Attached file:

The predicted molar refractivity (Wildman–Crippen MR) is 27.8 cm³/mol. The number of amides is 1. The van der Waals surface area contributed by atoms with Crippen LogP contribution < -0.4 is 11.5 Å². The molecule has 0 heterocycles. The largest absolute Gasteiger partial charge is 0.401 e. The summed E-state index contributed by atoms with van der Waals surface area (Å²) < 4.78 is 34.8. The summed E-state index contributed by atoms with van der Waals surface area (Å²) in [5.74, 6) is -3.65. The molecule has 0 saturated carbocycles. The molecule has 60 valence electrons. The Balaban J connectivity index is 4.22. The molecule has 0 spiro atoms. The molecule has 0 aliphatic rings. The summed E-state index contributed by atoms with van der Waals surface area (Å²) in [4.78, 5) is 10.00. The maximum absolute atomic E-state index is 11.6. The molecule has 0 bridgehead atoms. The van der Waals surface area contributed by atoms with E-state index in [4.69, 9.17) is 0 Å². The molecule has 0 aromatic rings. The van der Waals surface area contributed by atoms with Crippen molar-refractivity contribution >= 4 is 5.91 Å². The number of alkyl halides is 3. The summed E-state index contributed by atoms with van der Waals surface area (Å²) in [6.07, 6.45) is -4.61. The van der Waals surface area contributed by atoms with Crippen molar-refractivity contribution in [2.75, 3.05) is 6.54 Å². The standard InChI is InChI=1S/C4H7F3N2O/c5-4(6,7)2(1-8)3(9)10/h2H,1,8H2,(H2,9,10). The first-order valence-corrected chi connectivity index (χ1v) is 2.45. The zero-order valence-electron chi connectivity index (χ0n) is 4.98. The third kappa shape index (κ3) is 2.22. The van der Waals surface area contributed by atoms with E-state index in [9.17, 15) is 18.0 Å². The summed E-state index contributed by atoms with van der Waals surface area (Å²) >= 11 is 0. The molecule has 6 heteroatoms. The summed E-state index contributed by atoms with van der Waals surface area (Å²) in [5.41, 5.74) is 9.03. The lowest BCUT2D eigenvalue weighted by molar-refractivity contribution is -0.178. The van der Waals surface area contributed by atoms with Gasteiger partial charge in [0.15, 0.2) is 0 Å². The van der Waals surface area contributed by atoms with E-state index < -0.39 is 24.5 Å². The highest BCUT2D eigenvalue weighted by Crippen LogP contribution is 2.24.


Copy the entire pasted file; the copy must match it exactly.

The predicted molar refractivity (Wildman–Crippen MR) is 27.8 cm³/mol. The number of amides is 1. The van der Waals surface area contributed by atoms with Crippen LogP contribution < -0.4 is 11.5 Å². The molecule has 0 heterocycles. The largest absolute Gasteiger partial charge is 0.401 e. The summed E-state index contributed by atoms with van der Waals surface area (Å²) < 4.78 is 34.8. The summed E-state index contributed by atoms with van der Waals surface area (Å²) in [5.74, 6) is -3.65. The molecule has 0 saturated carbocycles. The molecule has 60 valence electrons. The Balaban J connectivity index is 4.22. The molecule has 0 spiro atoms. The molecule has 0 aliphatic rings. The summed E-state index contributed by atoms with van der Waals surface area (Å²) in [4.78, 5) is 10.00. The maximum absolute atomic E-state index is 11.6. The molecule has 0 bridgehead atoms. The van der Waals surface area contributed by atoms with E-state index in [4.69, 9.17) is 0 Å². The molecule has 0 aromatic rings. The van der Waals surface area contributed by atoms with Crippen molar-refractivity contribution >= 4 is 5.91 Å². The number of alkyl halides is 3. The summed E-state index contributed by atoms with van der Waals surface area (Å²) in [6.07, 6.45) is -4.61. The van der Waals surface area contributed by atoms with Crippen molar-refractivity contribution in [2.75, 3.05) is 6.54 Å². The standard InChI is InChI=1S/C4H7F3N2O/c5-4(6,7)2(1-8)3(9)10/h2H,1,8H2,(H2,9,10). The first-order valence-corrected chi connectivity index (χ1v) is 2.45. The zero-order valence-electron chi connectivity index (χ0n) is 4.98. The third kappa shape index (κ3) is 2.22. The van der Waals surface area contributed by atoms with E-state index in [9.17, 15) is 18.0 Å². The summed E-state index contributed by atoms with van der Waals surface area (Å²) >= 11 is 0. The molecule has 6 heteroatoms. The summed E-state index contributed by atoms with van der Waals surface area (Å²) in [5.41, 5.74) is 9.03. The lowest BCUT2D eigenvalue weighted by molar-refractivity contribution is -0.178. The van der Waals surface area contributed by atoms with Gasteiger partial charge in [0.15, 0.2) is 0 Å². The van der Waals surface area contributed by atoms with E-state index < -0.39 is 24.5 Å². The highest BCUT2D eigenvalue weighted by Crippen LogP contribution is 2.24.